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Daniele Vicari • Director

"What does it mean to live in a Democratic country?"


- "Everything we showed in the film really happened" explains the director of Diaz - Don't Clean Up This Blood.

The film about police violence during the Genoa G8 in 2001 will be screened in the European Parliament on May 15. For Vicari, the account of the callous beating at the Diaz school and the tortures which took place in the Bolzaneto barracks "speaks to the conscience of all European citizens. The fate of these young people who returned home after having been treated like terrorists derives from a suspension in civil rights in a democratic context, as defined by Amnesty. The film’s aim is precisely to raise a radical and violent question in the mind of the spectator, which does not only concern the political powers of Italy, Europe or the world, but each one of us: what does it mean to live in a democratic country? When civil rights take second place to political choices, that means democracy is not being exercised".

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How did you do your research and prepare the screenplay for Diaz - Don't Clean Up This Blood [+see also:
film review
interview: Daniele Vicari
film profile

Daniele Vicari: By examining the court proceedings, first of all. It was a above all a human rather than a work-based experience: the court proceedings reconstruct a narrative fabric linked to the Diaz victims who were then brought to the Bolzaneto barracks, they offer some clarifications on the fates of these people, what they really went through. And it takes us into a world which we should have been able to move past at least 150 years ago. When someone is arrested their physical and moral integrity should be respected. Instead, hundreds of policemen systematically denied hundreds of people any form of right, without any specific accusation. We also read articles, books, investigations, we saw video footage and met people who had experienced those incidents, victims and policemen, in order to to look them in the eye and to understand.

And yet the film lacks political contextualisation, there is no indication of who is responsible at the very top.
I didn’t want to do a historical-political reconstruction of the events, but rather to investigate their meaning. The most important thing when you are telling the story of something that really happened, is to fully respect it and to extract its significance: it is not up to cinema to construct theories, I’ve always been critical of the notion of “political cinema”. I’m not capable of doing historical frescos, as a viewer they don’t convince me, as director I see that type of narrative as inappropriate to cinema. When I tell you about the ways in which people were tortured, I am already telling you about the ideologies, the culture, the political context which produced them. My aim was not give answers, but to talk about the significance of what happened. The way in which people’s rights were suspended, they were physically and mentally devastated. If we had dared a political theory the question of democracy would have taken second place and for me that would have meant defeat.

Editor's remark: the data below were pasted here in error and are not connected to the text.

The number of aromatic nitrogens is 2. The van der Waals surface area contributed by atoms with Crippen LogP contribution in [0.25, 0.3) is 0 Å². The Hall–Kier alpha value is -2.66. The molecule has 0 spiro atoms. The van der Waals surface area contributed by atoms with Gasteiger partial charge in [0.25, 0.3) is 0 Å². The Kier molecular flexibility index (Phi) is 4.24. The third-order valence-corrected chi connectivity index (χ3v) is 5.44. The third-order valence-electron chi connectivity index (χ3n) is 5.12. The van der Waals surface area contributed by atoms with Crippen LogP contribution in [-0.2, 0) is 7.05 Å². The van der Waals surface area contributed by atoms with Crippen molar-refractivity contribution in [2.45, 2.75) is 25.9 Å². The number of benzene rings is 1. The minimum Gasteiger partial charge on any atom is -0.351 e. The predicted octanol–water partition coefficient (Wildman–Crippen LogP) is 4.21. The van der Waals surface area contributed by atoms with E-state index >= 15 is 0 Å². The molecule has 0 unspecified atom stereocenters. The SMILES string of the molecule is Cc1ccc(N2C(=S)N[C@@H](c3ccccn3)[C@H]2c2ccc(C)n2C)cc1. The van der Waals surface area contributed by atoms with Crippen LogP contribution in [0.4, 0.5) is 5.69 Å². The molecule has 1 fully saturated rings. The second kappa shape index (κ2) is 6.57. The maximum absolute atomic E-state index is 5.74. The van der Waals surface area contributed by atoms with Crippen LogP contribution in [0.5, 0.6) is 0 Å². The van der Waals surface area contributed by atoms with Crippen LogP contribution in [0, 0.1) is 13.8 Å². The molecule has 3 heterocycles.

How did you use the stock video footage?
In a total of 120 minutes we inserted 3 minutes of it, but were much inspired by the material which filmmakers produced during those days. Because the Genoa G8 was an extraordinary event also from a media point of view: hundreds of people who filmed every sinlge thing, even inside Diaz, of which there is a video which was confiscated and never found again. This material was an essential base on which to reconstruct the atmosphere. We analysed, saw and printed hundreds of frames, to participate in the climate of those days. The film is strongly influenced by the work of the filmmakers. That’s why I think that these days truth is revolutionary, using stock images in a film has become a narrative method, the viewer slowly becomes aware of having entered another dimension. Some directors are scared of using stock because those images are much better! Reportage is unbeatable.

Naturally you couldn’t recount everything and you needed to imagine those things which were not documented.
The level of betrayal of some stories is linked to dramaturgical rules. It was a job of combining, connecting all the events which we were able to report. The court proceedings involved hundreds of human stories. At the moment in which you choose what stories to tell you give up some of these. Things happened which for me were impossible to tell from a narrative point of view: the story of Alma, the girl played by Jennifer Ulrich, represents hundreds of people who were involved as she was. We decided to show her point of view in order to explain what was happening around her.

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